Hank Brennan, Famed Defense Attorney, Answers Questions on Scotty McMillan Defendants

AddThis Social Bookmark Button

The murder of Scott McMillan, the three year old savagely beaten and systematically tortured over a three day period by his mother and boyfriend, has drawn attention from media, legal scholars and  commentators.

Hank Brennan, famed attorney and co-counsel in the mobster trial for James "Whitey" Bulger and lead counsel in the appellate process to secure the notorious gangster a second trial based on government corruption is providing legal commentary for Haute-Lifestyle.com.

As the three defendants are set to appear in a Pennsylvania courtroom this month for arraignment, we posed rather basic questions to Mr. Brennan based on the facts that have been released surrounding the culpability of all adults at the scene.

The questions posed to Mr. Brennan, may sound simplistic, as he said "This is one of the most tragic and heart wrenching cases I have seen. As a criminal defense attorney you train yourself to ensure emotion is not part of the legal assessment. It is an almost impossible task to separate emotion from the facts of this case and it strains human nature to expect a jury to look at this case dispassionately."

Janet Walker: Does the possibility exist under the law to have the third person owner/primary renter of the home charged with the same crimes and face the same death penalty or life in prison considering she was present and has not denied being present?"

Hank Brennan: A person cannot be convicted of a crime unless they fall within one of the following categories: The person was actively involved in committing the criminal act; helped assist in the preparation of the act; or were involved in a conspiracy or joint-venture to commit the act.

A conspiracy or joint-venture basically means that the person shared the mental state necessary to commit the act and were willing to assist if necessary, even if they did not actively assist.

An owner or primary renter of a home where a crime occurred, regardless of how heinous, has no criminal liability if they did not help prepare, cover-up or share in the mental state necessary to commit the act.

Equally troublesome is that "good-Samaritan" laws generally do not impose criminal liability for failure to act unless the person created the risk and abandoned the victim who suffered as a result of the persons conduct.  States have varying laws relative to duty to act but essentially the consequences are limited to the civil system not the criminal system.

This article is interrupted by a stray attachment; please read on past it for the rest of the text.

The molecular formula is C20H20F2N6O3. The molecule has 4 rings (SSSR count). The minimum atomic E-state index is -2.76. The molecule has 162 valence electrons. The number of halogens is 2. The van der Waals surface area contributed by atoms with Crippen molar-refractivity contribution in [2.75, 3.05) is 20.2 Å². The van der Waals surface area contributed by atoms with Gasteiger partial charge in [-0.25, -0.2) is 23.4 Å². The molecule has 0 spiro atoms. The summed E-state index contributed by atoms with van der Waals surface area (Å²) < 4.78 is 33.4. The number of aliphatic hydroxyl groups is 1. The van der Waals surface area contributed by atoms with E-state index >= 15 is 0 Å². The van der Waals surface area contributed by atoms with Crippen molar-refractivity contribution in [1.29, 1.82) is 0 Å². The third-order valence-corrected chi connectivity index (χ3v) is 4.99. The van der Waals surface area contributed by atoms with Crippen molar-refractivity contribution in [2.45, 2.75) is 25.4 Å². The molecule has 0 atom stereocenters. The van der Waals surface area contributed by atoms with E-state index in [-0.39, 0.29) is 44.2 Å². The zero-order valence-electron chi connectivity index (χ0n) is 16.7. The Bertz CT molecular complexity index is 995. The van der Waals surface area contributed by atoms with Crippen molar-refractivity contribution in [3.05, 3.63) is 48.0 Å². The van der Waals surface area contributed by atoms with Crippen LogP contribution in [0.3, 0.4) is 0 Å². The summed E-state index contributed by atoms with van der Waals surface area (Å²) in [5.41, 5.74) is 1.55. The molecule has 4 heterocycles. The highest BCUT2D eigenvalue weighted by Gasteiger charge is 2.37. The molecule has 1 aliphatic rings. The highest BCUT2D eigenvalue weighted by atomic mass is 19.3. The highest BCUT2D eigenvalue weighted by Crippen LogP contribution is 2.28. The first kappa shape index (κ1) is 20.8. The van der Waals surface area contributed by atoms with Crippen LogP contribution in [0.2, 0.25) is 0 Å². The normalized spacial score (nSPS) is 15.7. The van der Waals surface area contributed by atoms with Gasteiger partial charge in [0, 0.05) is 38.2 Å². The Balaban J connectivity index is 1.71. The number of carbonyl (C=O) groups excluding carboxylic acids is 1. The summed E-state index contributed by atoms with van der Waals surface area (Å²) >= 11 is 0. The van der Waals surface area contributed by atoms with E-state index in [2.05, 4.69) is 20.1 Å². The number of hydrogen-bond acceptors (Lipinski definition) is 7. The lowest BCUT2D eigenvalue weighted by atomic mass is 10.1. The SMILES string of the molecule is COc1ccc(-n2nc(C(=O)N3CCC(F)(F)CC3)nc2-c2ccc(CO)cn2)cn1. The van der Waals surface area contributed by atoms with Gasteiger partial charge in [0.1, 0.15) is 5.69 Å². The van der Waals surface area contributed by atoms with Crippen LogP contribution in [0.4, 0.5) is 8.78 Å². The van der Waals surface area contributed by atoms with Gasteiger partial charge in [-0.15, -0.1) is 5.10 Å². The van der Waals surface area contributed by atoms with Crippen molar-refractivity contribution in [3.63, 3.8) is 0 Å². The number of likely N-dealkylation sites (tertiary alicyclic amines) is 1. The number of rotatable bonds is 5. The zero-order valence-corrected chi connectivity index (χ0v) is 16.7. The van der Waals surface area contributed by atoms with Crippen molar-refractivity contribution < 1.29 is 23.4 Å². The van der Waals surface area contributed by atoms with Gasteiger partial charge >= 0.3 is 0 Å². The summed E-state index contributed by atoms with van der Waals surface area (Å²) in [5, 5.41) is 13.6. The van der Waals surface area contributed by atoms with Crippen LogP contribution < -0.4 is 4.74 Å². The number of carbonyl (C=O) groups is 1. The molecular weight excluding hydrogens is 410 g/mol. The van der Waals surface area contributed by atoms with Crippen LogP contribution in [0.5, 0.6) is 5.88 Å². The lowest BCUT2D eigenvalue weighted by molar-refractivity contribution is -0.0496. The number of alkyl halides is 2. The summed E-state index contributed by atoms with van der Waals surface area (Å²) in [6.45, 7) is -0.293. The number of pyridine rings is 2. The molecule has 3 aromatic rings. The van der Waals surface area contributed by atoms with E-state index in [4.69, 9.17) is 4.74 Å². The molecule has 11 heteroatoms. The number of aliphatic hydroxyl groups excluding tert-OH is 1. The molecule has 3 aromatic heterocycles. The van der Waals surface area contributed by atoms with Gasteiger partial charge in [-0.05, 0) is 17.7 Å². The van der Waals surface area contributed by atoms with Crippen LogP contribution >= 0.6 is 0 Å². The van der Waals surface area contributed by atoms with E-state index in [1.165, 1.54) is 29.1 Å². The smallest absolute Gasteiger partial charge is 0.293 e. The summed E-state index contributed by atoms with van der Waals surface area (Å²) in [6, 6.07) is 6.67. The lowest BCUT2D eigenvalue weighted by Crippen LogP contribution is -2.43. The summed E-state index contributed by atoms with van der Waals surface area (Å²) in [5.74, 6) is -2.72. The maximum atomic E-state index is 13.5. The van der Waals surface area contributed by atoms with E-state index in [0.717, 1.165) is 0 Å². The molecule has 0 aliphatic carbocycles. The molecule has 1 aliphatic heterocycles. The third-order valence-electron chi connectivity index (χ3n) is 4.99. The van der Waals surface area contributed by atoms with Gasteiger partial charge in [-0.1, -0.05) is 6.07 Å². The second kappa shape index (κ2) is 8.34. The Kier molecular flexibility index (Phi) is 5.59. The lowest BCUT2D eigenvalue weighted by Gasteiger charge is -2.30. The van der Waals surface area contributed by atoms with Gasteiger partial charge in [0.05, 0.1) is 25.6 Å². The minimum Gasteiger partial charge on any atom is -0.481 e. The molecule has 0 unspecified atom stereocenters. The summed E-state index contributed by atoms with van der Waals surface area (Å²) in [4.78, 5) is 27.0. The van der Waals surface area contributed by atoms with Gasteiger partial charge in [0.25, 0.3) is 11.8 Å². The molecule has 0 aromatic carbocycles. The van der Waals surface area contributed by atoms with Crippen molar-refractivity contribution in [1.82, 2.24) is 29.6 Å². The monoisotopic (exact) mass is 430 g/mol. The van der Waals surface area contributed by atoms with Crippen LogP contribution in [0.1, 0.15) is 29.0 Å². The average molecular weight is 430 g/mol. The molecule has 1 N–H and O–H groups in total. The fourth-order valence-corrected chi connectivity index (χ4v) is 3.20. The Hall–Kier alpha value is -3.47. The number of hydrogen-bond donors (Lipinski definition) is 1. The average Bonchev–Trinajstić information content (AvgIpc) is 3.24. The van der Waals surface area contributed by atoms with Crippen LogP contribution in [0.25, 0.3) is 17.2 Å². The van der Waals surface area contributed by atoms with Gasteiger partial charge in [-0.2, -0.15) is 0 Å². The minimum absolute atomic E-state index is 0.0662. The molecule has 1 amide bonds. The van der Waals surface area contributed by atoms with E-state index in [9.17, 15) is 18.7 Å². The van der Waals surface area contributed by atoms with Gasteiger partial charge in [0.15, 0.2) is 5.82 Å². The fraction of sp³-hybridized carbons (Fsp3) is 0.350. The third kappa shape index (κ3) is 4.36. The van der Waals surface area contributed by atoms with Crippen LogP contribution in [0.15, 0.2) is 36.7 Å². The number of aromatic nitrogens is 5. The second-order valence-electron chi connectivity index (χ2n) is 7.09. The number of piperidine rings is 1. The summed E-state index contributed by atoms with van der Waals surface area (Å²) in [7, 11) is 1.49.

The principal is basic, a person should not be punished for a criminal act they had no part of.  It may be incomprehensible that a parent would retreat behind the excuse that they did not want to get involved in the murder of a child but the law does not punish mere presence.  

 JW: Can her remarks of not wanting to get involved don't fly as the violence occurred in her home and thus by association make her a suspect in the abuse and as guilty and could even be grounds to create reasonable doubt in the mothers defense sending her to death row also."

HB: The government could have a viable case against the mother/primary renter on a theory of joint-venture.

The government merely needs to demonstrate presence, which she admits, along with the shared mental intent (intent to kill/malice). The government does not need to prove she committed any act. Rather, that she was willing to assist if necessary.

A compelling argument exists that she was willing to assist. She provided the opportunity, the means (her residence), and an inference exists that she shared the mental state.  No person could watch such brutality and not share the same malice. The jury could infer malice from the circumstances and given her conduct I would expect any jury to extend the inference as far as the law would allow.  To passively watch the vicious murder of a child creates an inference she shared the mental state of malice.

Complete prosecution of all involved, present or not, in the murder of Scott McMillan is the charge of the prosecutor. It is the charge of the media and every agency to bear pressure upon the system so as to ensure not one person, no matter how far removed from the dirty, dingy trailer where the lifeless boy was placed on an deflated mattress and left to die  escape unpunished.